[46] The interpretation that the correlation between deep CaCO3 flux and POC [Francois et al., 2002; Klaas and Archer, 2002] confirms the role of ballasting in setting Teff has been questioned. An alternative explanation for the correlation between POC and minerals may be a result of POC itself providing a glue to aggregate minerals which otherwise would not sink [Passow, 2004; Passow and De La Rocha, 2006; De La Rocha et al., 2008]. In this scenario, deep waters contain minerals which are insufficiently dense to sink and remain suspended until they are scavenged by sinking aggregates [Brzezinski and Nelson, 1995; Passow et al., 2001]. This is consistent with Thomalla et al. [2008], who concluded that the potential for effective ballasting of particle flux increases with depth. Rather than originating from coccolithophore production in the upper ocean, Lam and Bishop [2007] instead suggested that the correlation between CaCO3 and POC observed in deep traps arises from the foraminiferal contribution to CaCO3. The authors suggest that biological processes which affect the fragmentation and remineralization of large particles, i.e., particle packaging and (dis)aggregation mediated by zooplankton grazing, are the most important factors affecting transfer efficiency in the mesopelagic. Finally, the observed correlation between deep CaCO3 flux and transfer efficiency may not be causative. As exported CaCO3 particles occur almost everywhere (Figure 7a), a larger fraction of the exported organic matter may become associated with CaCO3than with opal, which only occurs in specific regions. Another, non-causative explanation is that in low latitudes, the exported material is relatively refractory, having been processed many times in the upper ocean, while the material exported in high latitudes is relatively fresh and labile. This could result in highTeff at low latitudes, without the need for invoking a ballasting effect. Our analysis supports this last interpretation.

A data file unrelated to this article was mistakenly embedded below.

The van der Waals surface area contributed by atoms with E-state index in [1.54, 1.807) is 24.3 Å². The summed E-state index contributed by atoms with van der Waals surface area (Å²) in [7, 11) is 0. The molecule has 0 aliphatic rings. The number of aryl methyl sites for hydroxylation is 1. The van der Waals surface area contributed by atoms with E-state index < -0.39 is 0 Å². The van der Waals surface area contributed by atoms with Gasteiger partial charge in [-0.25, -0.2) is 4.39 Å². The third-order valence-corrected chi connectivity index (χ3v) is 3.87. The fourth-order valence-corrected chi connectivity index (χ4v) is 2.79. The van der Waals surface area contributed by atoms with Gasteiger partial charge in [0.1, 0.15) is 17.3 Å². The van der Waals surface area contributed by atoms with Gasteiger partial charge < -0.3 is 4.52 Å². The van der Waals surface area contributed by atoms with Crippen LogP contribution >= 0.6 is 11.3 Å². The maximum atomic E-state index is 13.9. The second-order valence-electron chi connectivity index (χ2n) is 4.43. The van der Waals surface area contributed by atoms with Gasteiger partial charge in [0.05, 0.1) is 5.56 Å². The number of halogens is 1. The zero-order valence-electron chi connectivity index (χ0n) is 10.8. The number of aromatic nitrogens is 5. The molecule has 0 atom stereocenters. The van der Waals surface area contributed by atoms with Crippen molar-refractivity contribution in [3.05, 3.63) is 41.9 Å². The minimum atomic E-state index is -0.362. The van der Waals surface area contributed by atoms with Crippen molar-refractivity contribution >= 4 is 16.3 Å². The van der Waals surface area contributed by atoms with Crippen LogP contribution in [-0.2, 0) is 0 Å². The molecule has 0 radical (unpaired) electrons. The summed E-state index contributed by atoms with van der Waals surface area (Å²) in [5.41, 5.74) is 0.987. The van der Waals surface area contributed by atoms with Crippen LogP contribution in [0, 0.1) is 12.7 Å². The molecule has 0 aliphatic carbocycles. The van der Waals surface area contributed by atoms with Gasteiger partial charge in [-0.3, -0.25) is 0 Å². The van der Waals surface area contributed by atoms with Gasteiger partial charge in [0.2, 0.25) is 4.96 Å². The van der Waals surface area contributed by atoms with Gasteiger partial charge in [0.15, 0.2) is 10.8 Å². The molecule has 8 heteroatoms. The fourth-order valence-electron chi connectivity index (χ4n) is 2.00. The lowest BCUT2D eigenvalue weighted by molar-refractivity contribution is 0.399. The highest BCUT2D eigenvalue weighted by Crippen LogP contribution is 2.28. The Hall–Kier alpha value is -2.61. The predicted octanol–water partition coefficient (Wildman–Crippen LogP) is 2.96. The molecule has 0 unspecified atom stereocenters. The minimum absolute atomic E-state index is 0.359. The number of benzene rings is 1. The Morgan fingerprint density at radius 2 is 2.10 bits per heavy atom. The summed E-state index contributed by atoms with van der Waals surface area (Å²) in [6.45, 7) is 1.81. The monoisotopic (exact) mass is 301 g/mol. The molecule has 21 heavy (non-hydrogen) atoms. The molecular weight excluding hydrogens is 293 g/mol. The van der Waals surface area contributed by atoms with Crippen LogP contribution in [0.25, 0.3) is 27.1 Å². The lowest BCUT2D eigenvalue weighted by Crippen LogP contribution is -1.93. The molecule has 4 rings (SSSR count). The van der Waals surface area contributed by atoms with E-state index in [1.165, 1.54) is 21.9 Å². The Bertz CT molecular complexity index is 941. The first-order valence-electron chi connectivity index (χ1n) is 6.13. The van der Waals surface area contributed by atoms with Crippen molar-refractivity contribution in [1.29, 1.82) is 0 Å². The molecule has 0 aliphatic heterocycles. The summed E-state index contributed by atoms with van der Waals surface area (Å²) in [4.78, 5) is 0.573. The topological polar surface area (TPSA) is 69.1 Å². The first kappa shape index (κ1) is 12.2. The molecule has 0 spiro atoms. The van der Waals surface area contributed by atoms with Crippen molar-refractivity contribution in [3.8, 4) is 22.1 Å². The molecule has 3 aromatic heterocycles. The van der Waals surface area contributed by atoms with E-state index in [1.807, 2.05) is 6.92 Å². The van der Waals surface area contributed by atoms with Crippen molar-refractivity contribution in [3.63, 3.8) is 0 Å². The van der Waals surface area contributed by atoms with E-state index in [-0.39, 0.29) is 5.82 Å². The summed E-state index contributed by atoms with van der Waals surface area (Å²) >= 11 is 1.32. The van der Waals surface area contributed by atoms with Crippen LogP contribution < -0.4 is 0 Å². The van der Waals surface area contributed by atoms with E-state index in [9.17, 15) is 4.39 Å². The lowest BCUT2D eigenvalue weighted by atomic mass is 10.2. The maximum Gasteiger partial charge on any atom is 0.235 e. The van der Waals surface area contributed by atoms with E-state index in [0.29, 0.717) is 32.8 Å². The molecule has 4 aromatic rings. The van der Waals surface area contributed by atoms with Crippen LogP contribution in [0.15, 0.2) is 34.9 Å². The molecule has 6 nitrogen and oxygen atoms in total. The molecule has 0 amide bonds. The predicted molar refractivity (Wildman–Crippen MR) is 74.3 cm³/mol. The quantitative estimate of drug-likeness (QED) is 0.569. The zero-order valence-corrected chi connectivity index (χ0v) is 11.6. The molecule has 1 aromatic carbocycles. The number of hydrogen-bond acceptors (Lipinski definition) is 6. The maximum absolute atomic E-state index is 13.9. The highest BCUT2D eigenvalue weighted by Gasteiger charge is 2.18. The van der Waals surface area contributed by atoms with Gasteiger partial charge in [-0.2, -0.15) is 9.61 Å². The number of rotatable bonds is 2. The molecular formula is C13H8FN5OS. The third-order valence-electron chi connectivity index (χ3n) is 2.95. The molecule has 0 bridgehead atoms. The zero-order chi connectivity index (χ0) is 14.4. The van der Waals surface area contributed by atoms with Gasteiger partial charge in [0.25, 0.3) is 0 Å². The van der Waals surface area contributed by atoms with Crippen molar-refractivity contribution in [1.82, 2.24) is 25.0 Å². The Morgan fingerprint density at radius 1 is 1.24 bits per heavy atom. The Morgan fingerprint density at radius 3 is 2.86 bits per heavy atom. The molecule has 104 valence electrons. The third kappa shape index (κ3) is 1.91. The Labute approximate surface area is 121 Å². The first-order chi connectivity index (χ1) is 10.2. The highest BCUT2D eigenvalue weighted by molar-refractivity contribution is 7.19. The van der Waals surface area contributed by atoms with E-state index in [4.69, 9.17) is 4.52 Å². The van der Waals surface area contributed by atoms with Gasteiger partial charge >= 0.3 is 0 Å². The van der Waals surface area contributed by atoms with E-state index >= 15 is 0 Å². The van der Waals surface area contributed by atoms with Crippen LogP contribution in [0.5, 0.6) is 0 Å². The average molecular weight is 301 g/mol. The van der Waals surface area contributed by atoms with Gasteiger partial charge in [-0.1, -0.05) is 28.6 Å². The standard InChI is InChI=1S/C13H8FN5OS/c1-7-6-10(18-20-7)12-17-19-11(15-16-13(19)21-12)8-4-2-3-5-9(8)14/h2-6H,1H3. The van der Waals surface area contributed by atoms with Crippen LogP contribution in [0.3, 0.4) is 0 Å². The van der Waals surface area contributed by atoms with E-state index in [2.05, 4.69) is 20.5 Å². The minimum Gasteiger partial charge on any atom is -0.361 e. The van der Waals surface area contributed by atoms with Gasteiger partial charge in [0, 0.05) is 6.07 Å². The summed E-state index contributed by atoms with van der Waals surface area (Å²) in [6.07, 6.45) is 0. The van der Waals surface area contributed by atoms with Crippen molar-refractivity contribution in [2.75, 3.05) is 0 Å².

[47] A corollary of the ballast hypothesis is that, under future climate change scenarios with increased atmospheric CO2, the predicted shoaling of the lysocline [Tyrrell, 2008] will result in decreasing POC flux to depth, providing a positive feedback to increasing CO2 concentration. If however, the ecosystem structure is more important in setting Teff, then the projected global warming-driven changes in stratification, nutrient supply, temperature etc. will strongly impact efficiency of POC transfer to depth. Increased stratification (and hence reduced nutrient supply) will promote expansion of the subtropical gyres, i.e., recycling-dominated systems [Bopp et al., 2005; Henson et al., 2010; Sarmiento et al., 2004c], which would result in reduced total carbon export, but larger regions of high transfer efficiency. Currently, at high latitudes, Teffis low and therefore substantial remineralization occurs at relatively shallow depths, but if these regions shift toward a more subtropical-like, recycling-driven system in the future,Teff may increase, delivering carbon into deeper water masses. This could result in longer storage times, i.e., carbon would be sequestered out of contact with the atmosphere for longer. Indeed, modeling studies have shown [e.g., Kwon et al., 2009] that a modest increase in remineralization depth results in a substantial reduction of atmospheric CO2, due to the redistribution of remineralized carbon from intermediate to bottom waters.